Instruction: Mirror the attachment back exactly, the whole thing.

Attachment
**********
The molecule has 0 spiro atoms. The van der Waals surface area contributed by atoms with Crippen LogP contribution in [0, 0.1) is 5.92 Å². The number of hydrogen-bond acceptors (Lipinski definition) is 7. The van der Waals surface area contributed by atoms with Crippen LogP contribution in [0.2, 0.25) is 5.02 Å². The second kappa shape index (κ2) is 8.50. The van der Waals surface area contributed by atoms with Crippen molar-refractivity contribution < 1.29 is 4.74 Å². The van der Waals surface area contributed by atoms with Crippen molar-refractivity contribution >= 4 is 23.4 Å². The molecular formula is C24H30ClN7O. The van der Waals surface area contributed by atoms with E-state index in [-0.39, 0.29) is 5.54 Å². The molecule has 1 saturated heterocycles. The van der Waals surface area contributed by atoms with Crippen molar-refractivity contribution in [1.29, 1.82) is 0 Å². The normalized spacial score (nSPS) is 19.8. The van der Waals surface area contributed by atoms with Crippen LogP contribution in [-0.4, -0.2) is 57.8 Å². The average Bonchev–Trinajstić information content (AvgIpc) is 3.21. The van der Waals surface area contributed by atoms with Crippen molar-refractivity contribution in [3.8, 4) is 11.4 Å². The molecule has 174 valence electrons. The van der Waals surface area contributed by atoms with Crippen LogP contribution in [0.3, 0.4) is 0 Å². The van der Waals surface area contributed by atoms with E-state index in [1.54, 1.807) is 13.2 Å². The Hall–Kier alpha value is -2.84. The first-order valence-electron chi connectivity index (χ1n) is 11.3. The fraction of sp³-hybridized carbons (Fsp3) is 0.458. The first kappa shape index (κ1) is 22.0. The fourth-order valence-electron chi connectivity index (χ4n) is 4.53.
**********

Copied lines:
The molecule has 0 spiro atoms. The van der Waals surface area contributed by atoms with Crippen LogP contribution in [0, 0.1) is 5.92 Å². The number of hydrogen-bond acceptors (Lipinski definition) is 7. The van der Waals surface area contributed by atoms with Crippen LogP contribution in [0.2, 0.25) is 5.02 Å². The second kappa shape index (κ2) is 8.50. The van der Waals surface area contributed by atoms with Crippen molar-refractivity contribution < 1.29 is 4.74 Å². The van der Waals surface area contributed by atoms with Crippen molar-refractivity contribution >= 4 is 23.4 Å². The molecular formula is C24H30ClN7O. The van der Waals surface area contributed by atoms with E-state index in [-0.39, 0.29) is 5.54 Å². The molecule has 1 saturated heterocycles. The van der Waals surface area contributed by atoms with Crippen molar-refractivity contribution in [1.29, 1.82) is 0 Å². The normalized spacial score (nSPS) is 19.8. The van der Waals surface area contributed by atoms with Crippen LogP contribution in [-0.4, -0.2) is 57.8 Å². The average Bonchev–Trinajstić information content (AvgIpc) is 3.21. The van der Waals surface area contributed by atoms with Crippen molar-refractivity contribution in [3.8, 4) is 11.4 Å². The molecule has 174 valence electrons. The van der Waals surface area contributed by atoms with Crippen LogP contribution in [0.3, 0.4) is 0 Å². The van der Waals surface area contributed by atoms with E-state index in [1.54, 1.807) is 13.2 Å². The Hall–Kier alpha value is -2.84. The first-order valence-electron chi connectivity index (χ1n) is 11.3. The fraction of sp³-hybridized carbons (Fsp3) is 0.458. The first kappa shape index (κ1) is 22.0. The fourth-order valence-electron chi connectivity index (χ4n) is 4.53.